Ban Needed to Protect Vulnerable Students from Skin-Electroshock Torture

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For over a decade, the alleged use of torture on special needs residents, both children and adults, through a skin-electroshock device at a residential school in Massachusetts has faced intense controversy. The utilization of this device has sparked outrage among disability and human rights groups, demanding its immediate ban In January this year, New York proposed a bill that seeks to prevent government agencies from sending individuals with disabilities out-of-state to receive “adverse conditioning”–a practice that is banned in New York.[1] Mental health industry watchdog, Citizens Commission on Human Rights International says the proposed law is a crucial step toward safeguarding vulnerable students from harmful and outdated practices, but the time has come to unequivocally ban the use of skin and other forms of electroshock devices.

The proposed legislation, “Andre’s Law,” is named in honor of Andre McCollins who, as a teenager, endured 31 electric shocks over a seven-hour period in 2002. It holds immense significance as it aims to protect future individuals from experiencing similar ordeals.[2] It explicitly states, “No program, agency, or facility that is funded, operated, licensed, or approved by the state or an agency or political subdivision of the state shall administer or cause to be administered to a vulnerable person any procedure which uses aversive conditioning.”[3]

On May 12, 2023, Cheryl McCollins, Andre’s mother, expressed her frustration during a press conference on the bill at the New York State Capitol stating, “It isn’t fair that the [school] gets a pass to torture our children with special needs. How is this going on for so many years?”[4] Her heartfelt words resonate with concerned citizens across the nation.

Records reveal that city agencies, including the New York City Administration for Children’s Services and the Department of Education, have paid at least $7.6 million this year to the Massachusetts school for child welfare services.[5] Approximately 90% of the students are residents of New York City, as reported by ProPublica.[6]

The bill is still in committee but some lawmakers are hopeful it will be passed this session.[7] Assemblyman Harvey Epstein, the bill’s sponsor, emphasized the urgency of change, stating, “The problem is our tax dollars are going to places like [this] to ensure that people get shocked, people get injured, people get harmed. All we’re saying is New York state needs to stop. We need to change course. We need to acknowledge that this type of shocking, this type of conditioning, is pain.”[8]

Further, in January this year, the U.S. Congress passed a bill that gives the Food and Drug Administration (FDA) the authority to ban skin shock devices. This followed the U.S. Court of Appeals for the District of Columbia Circuit overturning the FDA’s ban on the devices in 2021, claiming the agency did not have such authority.[9] Yet the FDA has not exercised its authority to ban the skin shock device still being used to abuse children and the disabled. CCHR is calling on the FDA to use its authority to ban this brutal practice once and for all.

CCHR is among more than 100 advocacy groups that have supported the ban on electrical stimulation devices.[10] CCHR went a step further by sending a complaint letter to all Massachusetts legislators urgently imploring them to prohibit behavioral electroshocking immediately, even prior to the new federal law giving the FDA the means to ban it. CCHR believes that the FDA’s pace in addressing such issues is insufficient and that immediate measures are necessary.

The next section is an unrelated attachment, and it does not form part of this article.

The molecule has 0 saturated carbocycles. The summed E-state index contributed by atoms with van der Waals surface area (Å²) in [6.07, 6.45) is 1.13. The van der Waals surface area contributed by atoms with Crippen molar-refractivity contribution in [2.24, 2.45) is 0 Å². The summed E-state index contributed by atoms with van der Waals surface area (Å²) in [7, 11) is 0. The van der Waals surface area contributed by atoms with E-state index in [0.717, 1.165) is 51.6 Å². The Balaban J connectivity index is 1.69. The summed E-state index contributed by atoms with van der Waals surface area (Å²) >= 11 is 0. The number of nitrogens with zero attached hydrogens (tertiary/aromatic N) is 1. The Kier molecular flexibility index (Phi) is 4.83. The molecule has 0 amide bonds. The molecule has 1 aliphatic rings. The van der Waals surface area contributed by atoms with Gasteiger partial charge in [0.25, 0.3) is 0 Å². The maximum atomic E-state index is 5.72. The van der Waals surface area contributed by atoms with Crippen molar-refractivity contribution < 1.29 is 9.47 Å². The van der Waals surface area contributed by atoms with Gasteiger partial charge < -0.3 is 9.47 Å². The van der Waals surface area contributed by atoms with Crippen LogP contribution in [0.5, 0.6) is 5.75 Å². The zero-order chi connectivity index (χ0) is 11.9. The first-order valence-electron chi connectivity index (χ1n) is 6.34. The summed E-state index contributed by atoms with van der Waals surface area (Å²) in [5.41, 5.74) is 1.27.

The use of these skin-electroshock devices has also drawn international attention, with UN Special Rapporteurs on Torture sending urgent appeals to the U.S. government in 2010 and 2013. These appeals called for an investigation into the shock devices and the alleged mistreatment of students subjected to electric shocks, emphasizing violations under the UN Convention against Torture and other international standards.[11] In 2013, Juan E. Mendez, the former special rapporteur on torture for the United Nations stated that the practices are “tantamount to torture.” Mendez’s report emphasized the need for federal-level protections to eradicate such aversive use in the United States.[12]

While the introduction of the New York bill to block sending students to the school in Massachusetts, and the passing of the federal bill granting the FDA authority to ban electrical stimulation devices are both very positive developments, CCHR says further measures are essential to ensure the prevention of such practices immediately and in the future. Implementation of the ban is crucial, alongside the establishment of robust accountability regulations with criminal penalties for any violations.

[1] Zach Williams, “Albany bill wants to ban disabled people from being sent out of state for shock therapy banned in NY,” New York Post, 15 May 2023,


[3] New York State Assembly Bill No. A1166,



[6] Eric M. Garcia, “Will shock treatment finally be banned?” Boston Globe, 30 Jan 2023,

[7] Elise Kline, “Legislation to ban aversion therapy,” WENY News, 15 May 2023,



[10] Michelle Diament, “Advocates Call On FDA To Reissue Ban On Shock Devices For Those With Disabilities,” Disability Scoop, 23 May 2023,

[11] Katie Hinman and Kimberly Brown, “UN Calls Shock Treatment at Mass. School ‘Torture,’” ABC News, 29 June 2010,


Citizens Commission on Human Rights International
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